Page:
“If you believe that things should get better and better, then it is infuriating when they do not,” according to a 2016 Time magazine cover story during a notably angry year. “In many ways, modern life is indeed better than it has ever been in the past. Report after report reaffirms this improvement.”
And still the anger grows.
So what is it we are so angry about?
Are we angry because we don’t have to worry about feeding our children, just keeping them alive every day, as is the case in the embattled Ukraine whose views of democracy mirror ours?
Are we angry because the threat of terrorism, at this point, is just that, and we don’t have to worry about suicide bombers every time we venture into a public place? Maybe we’re angry there seem to be more terroristic acts committed by gun-toting Americans than by declared enemies of the United States.
Are we angry because we can’t afford to go on the vacations the guy up the street gets to take twice a year?
Are we angry about the burden placed upon us by our aging parents whose nursing care is gobbling up our inheritance?
Well, I’m tired of everybody being angry. I have been guilty of perpetuating the dark cloud of anger myself, but, aside from standing up for things I believe in, I will do my best not to do that anymore. I have to remind myself why I am so fortunate to be an inhabitant of this place at this time. For starters, there is something called freedom, which we, as American citizens, have enjoyed longer than any other nation in recorded history. Even this is threatened by people we, or people like us, have elected, but anger will only impede not resolve.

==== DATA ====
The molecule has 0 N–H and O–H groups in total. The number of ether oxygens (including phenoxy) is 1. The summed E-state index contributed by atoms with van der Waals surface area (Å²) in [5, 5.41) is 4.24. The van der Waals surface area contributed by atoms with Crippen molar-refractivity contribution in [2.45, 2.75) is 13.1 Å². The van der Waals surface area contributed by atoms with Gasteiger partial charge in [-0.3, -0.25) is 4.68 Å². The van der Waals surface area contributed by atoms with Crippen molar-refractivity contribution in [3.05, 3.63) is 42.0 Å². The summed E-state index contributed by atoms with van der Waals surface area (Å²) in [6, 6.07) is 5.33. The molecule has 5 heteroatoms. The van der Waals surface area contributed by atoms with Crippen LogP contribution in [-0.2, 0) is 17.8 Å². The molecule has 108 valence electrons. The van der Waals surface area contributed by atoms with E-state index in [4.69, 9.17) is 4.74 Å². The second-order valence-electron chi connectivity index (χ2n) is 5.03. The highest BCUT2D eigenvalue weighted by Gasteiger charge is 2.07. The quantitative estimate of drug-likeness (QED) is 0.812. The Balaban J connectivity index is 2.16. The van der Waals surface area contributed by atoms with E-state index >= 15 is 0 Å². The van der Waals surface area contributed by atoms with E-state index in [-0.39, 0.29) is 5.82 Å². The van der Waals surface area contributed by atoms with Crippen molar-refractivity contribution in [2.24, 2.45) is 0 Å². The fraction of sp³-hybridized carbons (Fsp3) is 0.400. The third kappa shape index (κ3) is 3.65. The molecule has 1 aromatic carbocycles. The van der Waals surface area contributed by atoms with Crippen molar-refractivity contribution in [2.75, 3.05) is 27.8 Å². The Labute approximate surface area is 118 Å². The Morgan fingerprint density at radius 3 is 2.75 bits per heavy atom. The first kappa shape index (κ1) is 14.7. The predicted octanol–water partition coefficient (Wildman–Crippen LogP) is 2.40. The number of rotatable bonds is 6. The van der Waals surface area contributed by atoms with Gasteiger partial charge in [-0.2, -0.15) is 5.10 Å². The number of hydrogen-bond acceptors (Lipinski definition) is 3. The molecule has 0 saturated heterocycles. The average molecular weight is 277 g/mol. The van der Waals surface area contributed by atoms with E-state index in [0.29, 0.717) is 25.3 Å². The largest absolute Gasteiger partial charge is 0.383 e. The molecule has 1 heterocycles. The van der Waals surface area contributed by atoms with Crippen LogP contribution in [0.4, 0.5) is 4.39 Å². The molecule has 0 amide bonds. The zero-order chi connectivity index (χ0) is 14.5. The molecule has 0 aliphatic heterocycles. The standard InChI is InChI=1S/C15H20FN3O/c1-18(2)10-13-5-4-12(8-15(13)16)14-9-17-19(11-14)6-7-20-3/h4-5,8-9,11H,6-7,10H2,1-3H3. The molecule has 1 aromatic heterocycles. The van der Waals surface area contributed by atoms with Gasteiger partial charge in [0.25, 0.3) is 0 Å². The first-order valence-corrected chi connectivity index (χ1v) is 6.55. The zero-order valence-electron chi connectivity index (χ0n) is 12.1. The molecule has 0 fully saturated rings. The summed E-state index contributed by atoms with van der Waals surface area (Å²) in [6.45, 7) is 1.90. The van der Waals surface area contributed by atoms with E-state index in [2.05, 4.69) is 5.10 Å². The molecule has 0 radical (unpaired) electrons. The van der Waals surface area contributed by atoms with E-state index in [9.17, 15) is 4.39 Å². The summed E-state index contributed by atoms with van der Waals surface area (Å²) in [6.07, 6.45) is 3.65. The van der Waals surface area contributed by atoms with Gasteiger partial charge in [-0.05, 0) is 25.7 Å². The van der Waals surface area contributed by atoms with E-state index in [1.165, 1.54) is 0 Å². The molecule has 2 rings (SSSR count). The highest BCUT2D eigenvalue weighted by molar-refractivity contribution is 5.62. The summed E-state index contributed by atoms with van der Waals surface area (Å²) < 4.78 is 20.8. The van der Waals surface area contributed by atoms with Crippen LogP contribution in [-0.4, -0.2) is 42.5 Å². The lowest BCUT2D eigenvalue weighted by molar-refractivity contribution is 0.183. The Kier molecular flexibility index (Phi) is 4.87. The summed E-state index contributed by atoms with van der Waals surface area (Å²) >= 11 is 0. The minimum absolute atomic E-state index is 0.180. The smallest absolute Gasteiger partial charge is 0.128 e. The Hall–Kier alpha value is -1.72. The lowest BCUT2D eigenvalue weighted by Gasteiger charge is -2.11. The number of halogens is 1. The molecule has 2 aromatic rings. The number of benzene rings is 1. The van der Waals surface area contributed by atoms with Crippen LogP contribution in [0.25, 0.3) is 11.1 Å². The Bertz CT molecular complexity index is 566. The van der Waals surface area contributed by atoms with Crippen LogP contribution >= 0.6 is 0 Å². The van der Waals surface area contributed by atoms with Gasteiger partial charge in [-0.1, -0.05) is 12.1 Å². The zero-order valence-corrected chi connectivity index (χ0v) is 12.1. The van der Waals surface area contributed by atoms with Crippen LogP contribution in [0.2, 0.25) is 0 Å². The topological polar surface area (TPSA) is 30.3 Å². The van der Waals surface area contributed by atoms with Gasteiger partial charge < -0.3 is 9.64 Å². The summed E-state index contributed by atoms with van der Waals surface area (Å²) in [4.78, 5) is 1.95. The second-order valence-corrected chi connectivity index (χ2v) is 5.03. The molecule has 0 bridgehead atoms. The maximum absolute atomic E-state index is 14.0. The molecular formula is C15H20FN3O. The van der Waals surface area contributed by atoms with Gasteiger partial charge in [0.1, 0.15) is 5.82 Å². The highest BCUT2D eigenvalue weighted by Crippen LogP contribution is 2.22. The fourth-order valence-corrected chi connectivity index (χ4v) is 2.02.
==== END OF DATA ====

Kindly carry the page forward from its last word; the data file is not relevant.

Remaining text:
And we have this remarkable diversity— something that makes some of us angry— but it is really extraordinary and uplifting to see so many races and religions, an assortment of colors, making us the most inventive and creative culture of our times.
We’re Still the Country that Reaches Out to Others
Who is quicker to pitch in and help out our neighbors during times of disasters? Americans have this thing for traveling hundreds of miles to help people we don’t even know who have lost their homes and need to rebuild their communities. We even provide aid and comfort to those with whom we disagree politically as we put our anger on hold. And, of course, what country is the first to jump in to help disaster victims elsewhere in the world?